Built on the edge of a towering cliff, and sharply divided by the massive gorge Tajo de Ronda, the Old Town of Ronda and its modern neighbourhood are bound together by the village’s most emblematic symbol, the Puente Nuevo. Ronda contains more than just unbelievable views of the Guadealevín River below, and the Sierra de Grazalema mountains in the distance.
The village has one of the most important parts of Spanish history with the oldest bullfighting ring in the country. It’s also the birthplace of this national tradition. Ronda’s significance to Spain’s historic culture was immortalised by the American writer Ernest Hemmingway in books such as ‘Death in the Afternoon’ where he mentioned the grand spectacle of the bullfight, and in ‘For Whom the Bell Tolls’ where an anecdote tells of the gruesome killings that took place in the village during the Civil War.
The Old Town of Ronda reveals the succession of Roman, Muslim, and Christian rule of this prized gem in Andalusia. Their creative designs are all intermingled through the churches and historic defensive walls. This exceptional mix of cultures tells the story of the village in a harmonious form as you walk down charming passageways and across stone bridges from centuries ago.
- Ronda, Spain
- Top Tours
- 20 Things To Do In Ronda
- 1- Cross The Puente Nuevo
- 2- Admire The Architecture of The Plaza de Toros de Ronda
- 3- Enjoy The Sunset At The Alameda Del Tajo Park
- 4- Walk Through The Puerta de Almocábar And Examine The Arab Walls
- 5- Discover The La Casa Del Rey Moro
- 6- See The Iglesia de Santa María la Mayor
- 7- Stop By The Convento de Clarisas Santa Isabel de los Ángeles
- 8- Pass Through The Cijara Gate
- 9- Learn About Muslim Traditions At The Arab Baths
- 10- Rest At The Jardins De Cuenca
- 11- Hike To The Puente Viejo and The Puente De San Miguel
- 12- Escape The Hot Sun In The Plaza Duquesa De Parcent
- 13- See The Exciting Collection At The Museo Lara
- 14- Explore The Mondragón Palace
- 15- Examine The Incredible Artefacts At The Museo Arqueológico Municipal
- 16- Go Back In Time At Casa Museo Don Bosco
- 17- Check Out The Plaza Del Socorro
- 18- Ponder Ronda’s Ancient History At The Acinipo Ruins
- 19- Take A Swim And See The Cueva del Gato in Benaoján
- 20- Interact With The Bulls and Horses At The Reservatauro Ronda
20 Things To Do In Ronda
1- Cross The Puente Nuevo
As Ronda’s most iconic structure, the Puente Nuevo or ‘new bridge’ represents a masterpiece of engineering and architectural design and reflects on the people and history of the village and how they are connected.
Bringing together the Old Moorish Town with the El Mercadillo, the more modern part of Ronda, the bridge links together two distinct periods of time in the Ronda’s past.
Spanning 70 metres across the Tajo de Ronda Gorge, and 98 metres above the Guadelevín River, this 18th-century bridge, and its imposing facade, sets Ronda apart from many of its nearby counterparts.
In the centre of the arch, you can see one of its most curious features.
A small window that brings light into what was formally a prison and torture chamber, but now houses the Puente Nuevo Interpretation Museum.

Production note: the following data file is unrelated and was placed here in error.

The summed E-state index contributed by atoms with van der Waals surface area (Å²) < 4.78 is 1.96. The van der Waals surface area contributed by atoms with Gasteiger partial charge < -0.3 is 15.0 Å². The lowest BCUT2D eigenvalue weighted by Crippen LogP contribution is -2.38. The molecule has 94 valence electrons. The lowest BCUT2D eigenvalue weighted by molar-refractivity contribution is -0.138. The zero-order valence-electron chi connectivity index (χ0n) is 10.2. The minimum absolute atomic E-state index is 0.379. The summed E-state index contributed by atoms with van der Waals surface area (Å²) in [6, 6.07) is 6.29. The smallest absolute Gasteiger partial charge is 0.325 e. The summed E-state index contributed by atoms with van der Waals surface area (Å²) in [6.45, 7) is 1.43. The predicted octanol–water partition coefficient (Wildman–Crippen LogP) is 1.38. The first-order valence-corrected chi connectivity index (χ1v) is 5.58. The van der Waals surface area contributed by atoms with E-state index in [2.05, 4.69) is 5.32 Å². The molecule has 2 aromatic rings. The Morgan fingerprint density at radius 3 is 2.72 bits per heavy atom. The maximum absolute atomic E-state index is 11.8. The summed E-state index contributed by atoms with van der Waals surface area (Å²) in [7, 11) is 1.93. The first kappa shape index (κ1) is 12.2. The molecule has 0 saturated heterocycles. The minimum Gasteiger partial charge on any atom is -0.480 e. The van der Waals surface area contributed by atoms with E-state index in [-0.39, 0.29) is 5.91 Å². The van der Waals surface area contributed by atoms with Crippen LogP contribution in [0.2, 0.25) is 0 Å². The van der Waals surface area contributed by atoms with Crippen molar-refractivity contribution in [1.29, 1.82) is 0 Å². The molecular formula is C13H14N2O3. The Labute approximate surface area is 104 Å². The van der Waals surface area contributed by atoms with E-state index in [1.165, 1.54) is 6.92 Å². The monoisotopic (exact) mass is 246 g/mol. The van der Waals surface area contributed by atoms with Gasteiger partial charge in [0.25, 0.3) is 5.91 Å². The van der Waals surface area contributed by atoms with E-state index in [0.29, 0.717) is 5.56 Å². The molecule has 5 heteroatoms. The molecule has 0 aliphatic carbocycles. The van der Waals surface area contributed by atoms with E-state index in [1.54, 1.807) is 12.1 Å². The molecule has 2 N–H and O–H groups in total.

From multiple viewpoints on either side of the gorge, you can admire the stunning features of the massive stone bridge with long columns that extend deep below.
At night, the bridge becomes illuminated from all directions, bringing the structure to life as people wander back and forth trying to get the best angle for a photo.
The picturesque waterfall below Puente Nuevo is best accessed via a hiking tour but if you are an experienced climber, start your descent after passing through the Albergue Los Molinos restaurant.
Recommended tour: Ronda: Audio Guide Walking Tour with Puente Nuevo and Viejo
2- Admire The Architecture of The Plaza de Toros de Ronda
Many know Spain for its famous history of bullfighting and the impressive venues constructed for these events, and Plaza de Toros de Ronda is no exception.
As the oldest bullring in the country, completed in 1785, it has hosted many generations of bullfighters, including members of the famous Romero family.
Completely made from stone, the two-tiered stands feature Tuscany columns, with a capacity of up to 5,000 spectators.
It also contains the largest area of sand-covered surface of any bullring in the world.
The Plaza de Toro now attracts visitors to appreciate this magnificent work of architectural design and the museum dedicated to the history of bullfighting which contains weapons, costumes, and other bullfighting regalia.
Plaza de Toros de Ronda is at: C. Virgen de la Paz, 15, 29400 Ronda.
Recommended tour: Ronda: Guided Walking Tour
3- Enjoy The Sunset At The Alameda Del Tajo Park
Perfect for an evening stroll to catch the sunset, the Alameda Del Tajo Park offers magnificent panoramic views overlooking the Tajo de Ronda Gorge, the rolling countryside, and the beautiful mountains of Serranía de Ronda in the distance.
Next to the Plaza de Toros, five parallel walkways are lined with beautiful Himalayan cedars, three-throned acacias, and great stone pines, which provide plenty of shade and lead you to a series of breathtaking balconies.